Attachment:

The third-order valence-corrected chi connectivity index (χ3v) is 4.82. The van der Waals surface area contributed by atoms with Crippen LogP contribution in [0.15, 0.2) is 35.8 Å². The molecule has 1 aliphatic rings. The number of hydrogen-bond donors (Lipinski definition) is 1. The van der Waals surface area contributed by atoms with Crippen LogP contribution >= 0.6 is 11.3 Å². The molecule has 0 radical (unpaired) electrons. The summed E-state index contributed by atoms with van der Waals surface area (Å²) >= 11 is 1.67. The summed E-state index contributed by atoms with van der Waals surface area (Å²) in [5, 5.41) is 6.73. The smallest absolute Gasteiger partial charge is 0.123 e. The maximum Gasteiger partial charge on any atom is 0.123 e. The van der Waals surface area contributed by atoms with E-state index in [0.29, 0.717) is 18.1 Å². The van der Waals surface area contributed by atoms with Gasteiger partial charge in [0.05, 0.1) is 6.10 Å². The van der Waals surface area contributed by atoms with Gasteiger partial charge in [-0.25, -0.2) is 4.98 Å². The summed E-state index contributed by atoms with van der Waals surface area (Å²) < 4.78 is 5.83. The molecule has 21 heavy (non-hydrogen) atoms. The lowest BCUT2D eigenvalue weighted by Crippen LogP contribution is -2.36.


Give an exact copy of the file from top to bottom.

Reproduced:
The third-order valence-corrected chi connectivity index (χ3v) is 4.82. The van der Waals surface area contributed by atoms with Crippen LogP contribution in [0.15, 0.2) is 35.8 Å². The molecule has 1 aliphatic rings. The number of hydrogen-bond donors (Lipinski definition) is 1. The van der Waals surface area contributed by atoms with Crippen LogP contribution >= 0.6 is 11.3 Å². The molecule has 0 radical (unpaired) electrons. The summed E-state index contributed by atoms with van der Waals surface area (Å²) >= 11 is 1.67. The summed E-state index contributed by atoms with van der Waals surface area (Å²) in [5, 5.41) is 6.73. The smallest absolute Gasteiger partial charge is 0.123 e. The maximum Gasteiger partial charge on any atom is 0.123 e. The van der Waals surface area contributed by atoms with E-state index in [0.29, 0.717) is 18.1 Å². The van der Waals surface area contributed by atoms with Gasteiger partial charge in [0.05, 0.1) is 6.10 Å². The van der Waals surface area contributed by atoms with Gasteiger partial charge in [-0.25, -0.2) is 4.98 Å². The summed E-state index contributed by atoms with van der Waals surface area (Å²) < 4.78 is 5.83. The molecule has 21 heavy (non-hydrogen) atoms. The lowest BCUT2D eigenvalue weighted by Crippen LogP contribution is -2.36.